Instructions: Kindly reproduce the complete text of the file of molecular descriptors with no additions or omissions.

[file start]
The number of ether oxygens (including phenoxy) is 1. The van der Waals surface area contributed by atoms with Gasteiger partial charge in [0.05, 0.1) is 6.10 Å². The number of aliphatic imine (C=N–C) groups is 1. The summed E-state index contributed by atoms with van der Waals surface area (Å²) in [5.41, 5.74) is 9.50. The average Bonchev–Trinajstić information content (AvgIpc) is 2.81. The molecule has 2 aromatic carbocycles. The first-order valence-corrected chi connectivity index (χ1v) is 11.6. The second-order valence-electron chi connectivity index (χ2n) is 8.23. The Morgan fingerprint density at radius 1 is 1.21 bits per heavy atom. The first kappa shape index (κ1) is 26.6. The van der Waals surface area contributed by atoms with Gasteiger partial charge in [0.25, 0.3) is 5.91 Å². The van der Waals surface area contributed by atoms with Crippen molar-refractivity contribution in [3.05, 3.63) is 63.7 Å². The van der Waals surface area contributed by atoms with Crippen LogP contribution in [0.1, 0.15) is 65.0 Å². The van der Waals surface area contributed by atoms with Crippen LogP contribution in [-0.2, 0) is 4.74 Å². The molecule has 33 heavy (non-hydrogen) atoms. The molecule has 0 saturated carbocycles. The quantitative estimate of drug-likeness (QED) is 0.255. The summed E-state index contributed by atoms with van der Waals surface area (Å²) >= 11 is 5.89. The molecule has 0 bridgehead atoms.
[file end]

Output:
The number of ether oxygens (including phenoxy) is 1. The van der Waals surface area contributed by atoms with Gasteiger partial charge in [0.05, 0.1) is 6.10 Å². The number of aliphatic imine (C=N–C) groups is 1. The summed E-state index contributed by atoms with van der Waals surface area (Å²) in [5.41, 5.74) is 9.50. The average Bonchev–Trinajstić information content (AvgIpc) is 2.81. The molecule has 2 aromatic carbocycles. The first-order valence-corrected chi connectivity index (χ1v) is 11.6. The second-order valence-electron chi connectivity index (χ2n) is 8.23. The Morgan fingerprint density at radius 1 is 1.21 bits per heavy atom. The first kappa shape index (κ1) is 26.6. The van der Waals surface area contributed by atoms with Gasteiger partial charge in [0.25, 0.3) is 5.91 Å². The van der Waals surface area contributed by atoms with Crippen molar-refractivity contribution in [3.05, 3.63) is 63.7 Å². The van der Waals surface area contributed by atoms with Crippen LogP contribution in [0.1, 0.15) is 65.0 Å². The van der Waals surface area contributed by atoms with Crippen LogP contribution in [-0.2, 0) is 4.74 Å². The molecule has 33 heavy (non-hydrogen) atoms. The molecule has 0 saturated carbocycles. The quantitative estimate of drug-likeness (QED) is 0.255. The summed E-state index contributed by atoms with van der Waals surface area (Å²) >= 11 is 5.89. The molecule has 0 bridgehead atoms.